A recent experience reminded me of why I stopped tournament fishing for several years.
Several days before the tournament were spent on the lake finding the bite and locations. Fast forward to tournament day — out of the dozen or so productive spots, they were all occupied by other anglers. It never ceases to amaze me how areas where nobody seems to be fishing days before a tournament are always found by other anglers, especially on large bodies of water like Clear Lake.
As a result, competing anglers often encroach on others to the point where there can be arguments and even physical confrontations on and off the water. There are rules regarding encroaching on other competitors. The general rule of thumb is that if you can cast across another anglers’ line, then you’re too close. I personally have never gotten comfortable fishing close to other anglers, as I like to keep my mind on fishing and not looking over my shoulder or worrying about upsetting other anglers.
So, it’s always good to have a few areas or techniques ready just in case your primary areas are taken. I’ve went into too many tournaments with only one or two spots that I had confidence in that ended up being occupied by other competitors on tournament day. Being a successful tournament angler is an accomplishment more now than ever.
Striped bass fishing continues to pick up for anglers fishing a variety of techniques. The three techniques that are working are drifting live bait, trolling broken back rebels, and spooning jigs where schools of fish are present.
Largemouth bass fishing has been hit or miss. As the water temperature has dropped, the bass have become more lethargic. Slower-moving baits are more likely to draw the attention of some of the larger fish.
The bluegills are still biting around boat docks. Anglers are catching them while fishing with red worms.
New Melones Lake
Fishing continues to be tough on the lake. Fishing for bass has gone from great to fair, as there are fewer fish being caught.. Anglers having success are relying on their electronics to find schooling fish. Most of the fish have been found schooling as deep as 70 feet.
Once finding them, anglers are jigging spoons for them or dragging a drop shot along the bottom of the school. Anglers trolling for trout are having good luck while trolling Speedy Shiners, Needlefish, or countdown Rapalas between 40 and 60 feet deep.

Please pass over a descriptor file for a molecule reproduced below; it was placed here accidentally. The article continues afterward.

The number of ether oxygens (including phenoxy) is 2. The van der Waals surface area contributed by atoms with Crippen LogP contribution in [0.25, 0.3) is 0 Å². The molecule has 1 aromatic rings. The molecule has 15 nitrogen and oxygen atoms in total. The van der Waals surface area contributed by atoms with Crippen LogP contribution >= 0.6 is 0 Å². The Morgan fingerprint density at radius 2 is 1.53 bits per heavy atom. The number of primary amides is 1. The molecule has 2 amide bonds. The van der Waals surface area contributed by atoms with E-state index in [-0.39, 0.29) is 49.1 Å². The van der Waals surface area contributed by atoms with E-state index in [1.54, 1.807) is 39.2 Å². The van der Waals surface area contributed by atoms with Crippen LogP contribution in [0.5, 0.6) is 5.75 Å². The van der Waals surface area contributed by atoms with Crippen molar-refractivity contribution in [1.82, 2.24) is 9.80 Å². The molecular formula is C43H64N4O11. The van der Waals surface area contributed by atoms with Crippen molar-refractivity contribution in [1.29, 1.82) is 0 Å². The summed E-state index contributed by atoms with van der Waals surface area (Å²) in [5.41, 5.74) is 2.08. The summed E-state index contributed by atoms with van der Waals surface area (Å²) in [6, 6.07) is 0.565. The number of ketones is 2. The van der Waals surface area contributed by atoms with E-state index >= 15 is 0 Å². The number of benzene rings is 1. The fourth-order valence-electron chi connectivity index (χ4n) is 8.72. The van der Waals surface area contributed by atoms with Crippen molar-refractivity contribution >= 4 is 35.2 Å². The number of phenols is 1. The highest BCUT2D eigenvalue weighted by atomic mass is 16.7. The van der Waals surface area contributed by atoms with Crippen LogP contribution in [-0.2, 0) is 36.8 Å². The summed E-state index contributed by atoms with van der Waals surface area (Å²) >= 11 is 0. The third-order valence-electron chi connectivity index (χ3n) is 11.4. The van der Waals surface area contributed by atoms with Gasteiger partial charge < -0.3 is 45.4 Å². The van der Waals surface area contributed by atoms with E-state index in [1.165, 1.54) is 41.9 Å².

Fishing for both bass and trout has been tough on the lake since a lot of the bait is scattered throughout the water column. The lake is still holding at 60 degrees. Anglers having the best luck are finding the schools of bait balled up but they have been a difficult to find. Once finding the schools, anglers are fishing shaky head worms, drop shotted worms, and jigs as deep as 60 feet.
There are a lot of good reports coming from the lake, as they’ve begun their stocking program of trout that have not disappointed anglers.
Those having luck are catching fish from both their boats and from land on a variety of baits. Most anglers fishing from the bank prefer to fish with a variety of Power Bait products. Those fishing from their boats are trolling, tossing Kastmasters or anchoring around the Dam area while fishing with Power Bait.
There was a recent tournament for bass held on the lake, yieldomg sub-par results as anglers struggled to catch limits. Those having success reported finding suspended fish. Many were fishing shad patterned Senko’s or drop-shotting prism shad-colored worms. Some of those anglers fishing for bass were also surprised to catch a few trout mixed in with the bass.
Tip of the Week
Batteries are an important part of a boat. Most anglers come home from a day of fishing hook up the chargers and forget about the batteries until the next fishing trip. There are some chargers that will allow for this, but most chargers will continue to heat the batteries shortening the life of the battery.
The best way to ensure your batteries last long is to charge them right away and remove the charger and everything else connected to the terminals immediately after the batteries are charged.
To contact Jarod Ballardo email firstname.lastname@example.org